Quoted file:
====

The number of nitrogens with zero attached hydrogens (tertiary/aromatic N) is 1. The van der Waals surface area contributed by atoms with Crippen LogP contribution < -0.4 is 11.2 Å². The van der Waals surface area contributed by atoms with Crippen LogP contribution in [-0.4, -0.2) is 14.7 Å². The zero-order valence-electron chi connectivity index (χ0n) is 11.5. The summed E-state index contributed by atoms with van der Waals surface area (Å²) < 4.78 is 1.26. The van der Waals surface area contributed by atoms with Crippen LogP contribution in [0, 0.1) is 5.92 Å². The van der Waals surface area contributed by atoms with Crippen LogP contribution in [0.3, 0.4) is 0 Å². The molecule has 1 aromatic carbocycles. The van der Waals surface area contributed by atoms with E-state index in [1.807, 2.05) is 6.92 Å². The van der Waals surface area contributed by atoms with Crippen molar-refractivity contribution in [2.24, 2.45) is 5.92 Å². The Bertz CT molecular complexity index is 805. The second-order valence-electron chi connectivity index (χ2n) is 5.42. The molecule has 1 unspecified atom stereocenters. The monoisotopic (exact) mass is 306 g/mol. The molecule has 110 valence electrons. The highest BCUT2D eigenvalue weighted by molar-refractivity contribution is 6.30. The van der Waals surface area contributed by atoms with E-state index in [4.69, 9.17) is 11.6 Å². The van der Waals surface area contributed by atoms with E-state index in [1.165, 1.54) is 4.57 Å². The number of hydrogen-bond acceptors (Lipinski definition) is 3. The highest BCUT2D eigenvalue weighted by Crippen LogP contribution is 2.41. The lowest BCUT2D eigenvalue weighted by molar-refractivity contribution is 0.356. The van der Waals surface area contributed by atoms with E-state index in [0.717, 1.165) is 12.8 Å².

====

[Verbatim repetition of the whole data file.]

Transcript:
The number of nitrogens with zero attached hydrogens (tertiary/aromatic N) is 1. The van der Waals surface area contributed by atoms with Crippen LogP contribution < -0.4 is 11.2 Å². The van der Waals surface area contributed by atoms with Crippen LogP contribution in [-0.4, -0.2) is 14.7 Å². The zero-order valence-electron chi connectivity index (χ0n) is 11.5. The summed E-state index contributed by atoms with van der Waals surface area (Å²) < 4.78 is 1.26. The van der Waals surface area contributed by atoms with Crippen LogP contribution in [0, 0.1) is 5.92 Å². The van der Waals surface area contributed by atoms with Crippen LogP contribution in [0.3, 0.4) is 0 Å². The molecule has 1 aromatic carbocycles. The van der Waals surface area contributed by atoms with E-state index in [1.807, 2.05) is 6.92 Å². The van der Waals surface area contributed by atoms with Crippen molar-refractivity contribution in [2.24, 2.45) is 5.92 Å². The Bertz CT molecular complexity index is 805. The second-order valence-electron chi connectivity index (χ2n) is 5.42. The molecule has 1 unspecified atom stereocenters. The monoisotopic (exact) mass is 306 g/mol. The molecule has 110 valence electrons. The highest BCUT2D eigenvalue weighted by molar-refractivity contribution is 6.30. The van der Waals surface area contributed by atoms with E-state index in [4.69, 9.17) is 11.6 Å². The van der Waals surface area contributed by atoms with E-state index in [1.165, 1.54) is 4.57 Å². The number of hydrogen-bond acceptors (Lipinski definition) is 3. The highest BCUT2D eigenvalue weighted by Crippen LogP contribution is 2.41. The lowest BCUT2D eigenvalue weighted by molar-refractivity contribution is 0.356. The van der Waals surface area contributed by atoms with E-state index in [0.717, 1.165) is 12.8 Å².